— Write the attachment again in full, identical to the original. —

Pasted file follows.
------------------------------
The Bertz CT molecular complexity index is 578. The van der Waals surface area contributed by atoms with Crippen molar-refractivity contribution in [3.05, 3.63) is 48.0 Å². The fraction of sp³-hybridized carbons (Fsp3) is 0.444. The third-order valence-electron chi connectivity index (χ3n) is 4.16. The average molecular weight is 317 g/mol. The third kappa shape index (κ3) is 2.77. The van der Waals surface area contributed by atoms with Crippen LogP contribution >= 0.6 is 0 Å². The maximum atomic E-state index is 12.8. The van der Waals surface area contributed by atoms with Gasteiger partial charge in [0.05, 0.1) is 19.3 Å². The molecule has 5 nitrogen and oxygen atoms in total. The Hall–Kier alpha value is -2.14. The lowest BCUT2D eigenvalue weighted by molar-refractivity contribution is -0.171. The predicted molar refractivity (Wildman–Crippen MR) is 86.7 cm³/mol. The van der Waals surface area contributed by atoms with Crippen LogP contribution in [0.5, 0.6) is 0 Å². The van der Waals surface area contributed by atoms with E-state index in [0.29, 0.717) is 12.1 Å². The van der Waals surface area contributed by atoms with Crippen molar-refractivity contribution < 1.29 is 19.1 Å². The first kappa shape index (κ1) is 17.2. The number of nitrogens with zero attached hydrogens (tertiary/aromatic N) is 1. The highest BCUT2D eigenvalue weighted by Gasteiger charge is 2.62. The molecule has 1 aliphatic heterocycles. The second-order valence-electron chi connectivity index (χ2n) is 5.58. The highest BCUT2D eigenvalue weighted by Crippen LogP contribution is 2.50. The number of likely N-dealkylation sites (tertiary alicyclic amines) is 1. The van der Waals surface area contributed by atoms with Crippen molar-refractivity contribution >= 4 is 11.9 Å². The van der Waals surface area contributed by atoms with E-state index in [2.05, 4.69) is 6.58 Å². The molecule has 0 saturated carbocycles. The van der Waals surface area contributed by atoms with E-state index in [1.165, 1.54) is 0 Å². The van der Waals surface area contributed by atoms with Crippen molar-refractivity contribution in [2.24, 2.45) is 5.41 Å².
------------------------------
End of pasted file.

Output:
The Bertz CT molecular complexity index is 578. The van der Waals surface area contributed by atoms with Crippen molar-refractivity contribution in [3.05, 3.63) is 48.0 Å². The fraction of sp³-hybridized carbons (Fsp3) is 0.444. The third-order valence-electron chi connectivity index (χ3n) is 4.16. The average molecular weight is 317 g/mol. The third kappa shape index (κ3) is 2.77. The van der Waals surface area contributed by atoms with Crippen LogP contribution >= 0.6 is 0 Å². The maximum atomic E-state index is 12.8. The van der Waals surface area contributed by atoms with Gasteiger partial charge in [0.05, 0.1) is 19.3 Å². The molecule has 5 nitrogen and oxygen atoms in total. The Hall–Kier alpha value is -2.14. The lowest BCUT2D eigenvalue weighted by molar-refractivity contribution is -0.171. The predicted molar refractivity (Wildman–Crippen MR) is 86.7 cm³/mol. The van der Waals surface area contributed by atoms with Crippen LogP contribution in [0.5, 0.6) is 0 Å². The van der Waals surface area contributed by atoms with E-state index in [0.29, 0.717) is 12.1 Å². The van der Waals surface area contributed by atoms with Crippen molar-refractivity contribution < 1.29 is 19.1 Å². The first kappa shape index (κ1) is 17.2. The number of nitrogens with zero attached hydrogens (tertiary/aromatic N) is 1. The highest BCUT2D eigenvalue weighted by Gasteiger charge is 2.62. The molecule has 1 aliphatic heterocycles. The second-order valence-electron chi connectivity index (χ2n) is 5.58. The highest BCUT2D eigenvalue weighted by Crippen LogP contribution is 2.50. The number of likely N-dealkylation sites (tertiary alicyclic amines) is 1. The van der Waals surface area contributed by atoms with Crippen molar-refractivity contribution >= 4 is 11.9 Å². The van der Waals surface area contributed by atoms with E-state index in [2.05, 4.69) is 6.58 Å². The molecule has 0 saturated carbocycles. The van der Waals surface area contributed by atoms with E-state index in [1.165, 1.54) is 0 Å². The van der Waals surface area contributed by atoms with Crippen molar-refractivity contribution in [2.24, 2.45) is 5.41 Å².